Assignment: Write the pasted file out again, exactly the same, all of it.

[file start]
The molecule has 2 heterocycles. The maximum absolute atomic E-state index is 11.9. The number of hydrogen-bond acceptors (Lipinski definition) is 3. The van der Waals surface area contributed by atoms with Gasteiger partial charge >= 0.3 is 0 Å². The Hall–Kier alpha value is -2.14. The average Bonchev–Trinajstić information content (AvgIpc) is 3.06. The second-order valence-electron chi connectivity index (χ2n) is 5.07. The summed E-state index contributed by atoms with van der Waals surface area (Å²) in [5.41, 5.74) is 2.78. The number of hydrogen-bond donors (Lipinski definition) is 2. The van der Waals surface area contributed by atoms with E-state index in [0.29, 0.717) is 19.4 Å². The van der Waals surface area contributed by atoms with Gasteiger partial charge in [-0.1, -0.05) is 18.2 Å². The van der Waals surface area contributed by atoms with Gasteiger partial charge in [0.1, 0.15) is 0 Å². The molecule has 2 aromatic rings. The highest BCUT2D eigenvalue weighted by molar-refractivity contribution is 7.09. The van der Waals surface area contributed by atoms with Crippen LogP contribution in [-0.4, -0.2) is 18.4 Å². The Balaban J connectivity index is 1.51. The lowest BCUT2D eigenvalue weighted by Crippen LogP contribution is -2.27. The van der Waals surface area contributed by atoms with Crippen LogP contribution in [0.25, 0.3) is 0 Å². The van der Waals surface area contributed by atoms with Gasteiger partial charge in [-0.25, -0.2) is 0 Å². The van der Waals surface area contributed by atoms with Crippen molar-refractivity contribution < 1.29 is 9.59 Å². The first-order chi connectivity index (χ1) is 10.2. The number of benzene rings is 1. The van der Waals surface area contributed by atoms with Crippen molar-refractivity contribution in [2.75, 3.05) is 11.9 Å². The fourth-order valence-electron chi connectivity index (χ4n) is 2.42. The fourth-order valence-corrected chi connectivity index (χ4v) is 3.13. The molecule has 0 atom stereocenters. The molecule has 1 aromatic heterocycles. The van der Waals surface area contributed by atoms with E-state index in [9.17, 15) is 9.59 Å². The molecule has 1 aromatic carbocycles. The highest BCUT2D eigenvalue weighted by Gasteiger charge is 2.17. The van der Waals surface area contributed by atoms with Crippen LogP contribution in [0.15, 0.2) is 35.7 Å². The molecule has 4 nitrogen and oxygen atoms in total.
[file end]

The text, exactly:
The molecule has 2 heterocycles. The maximum absolute atomic E-state index is 11.9. The number of hydrogen-bond acceptors (Lipinski definition) is 3. The van der Waals surface area contributed by atoms with Gasteiger partial charge >= 0.3 is 0 Å². The Hall–Kier alpha value is -2.14. The average Bonchev–Trinajstić information content (AvgIpc) is 3.06. The second-order valence-electron chi connectivity index (χ2n) is 5.07. The summed E-state index contributed by atoms with van der Waals surface area (Å²) in [5.41, 5.74) is 2.78. The number of hydrogen-bond donors (Lipinski definition) is 2. The van der Waals surface area contributed by atoms with E-state index in [0.29, 0.717) is 19.4 Å². The van der Waals surface area contributed by atoms with Gasteiger partial charge in [-0.1, -0.05) is 18.2 Å². The van der Waals surface area contributed by atoms with Gasteiger partial charge in [0.1, 0.15) is 0 Å². The molecule has 2 aromatic rings. The highest BCUT2D eigenvalue weighted by molar-refractivity contribution is 7.09. The van der Waals surface area contributed by atoms with Crippen LogP contribution in [-0.4, -0.2) is 18.4 Å². The Balaban J connectivity index is 1.51. The lowest BCUT2D eigenvalue weighted by Crippen LogP contribution is -2.27. The van der Waals surface area contributed by atoms with Crippen LogP contribution in [0.25, 0.3) is 0 Å². The van der Waals surface area contributed by atoms with Gasteiger partial charge in [-0.25, -0.2) is 0 Å². The van der Waals surface area contributed by atoms with Crippen molar-refractivity contribution < 1.29 is 9.59 Å². The first-order chi connectivity index (χ1) is 10.2. The number of benzene rings is 1. The van der Waals surface area contributed by atoms with Crippen molar-refractivity contribution in [2.75, 3.05) is 11.9 Å². The fourth-order valence-electron chi connectivity index (χ4n) is 2.42. The fourth-order valence-corrected chi connectivity index (χ4v) is 3.13. The molecule has 0 atom stereocenters. The molecule has 1 aromatic heterocycles. The van der Waals surface area contributed by atoms with E-state index in [9.17, 15) is 9.59 Å². The molecule has 1 aromatic carbocycles. The highest BCUT2D eigenvalue weighted by Gasteiger charge is 2.17. The van der Waals surface area contributed by atoms with Crippen LogP contribution in [0.15, 0.2) is 35.7 Å². The molecule has 4 nitrogen and oxygen atoms in total.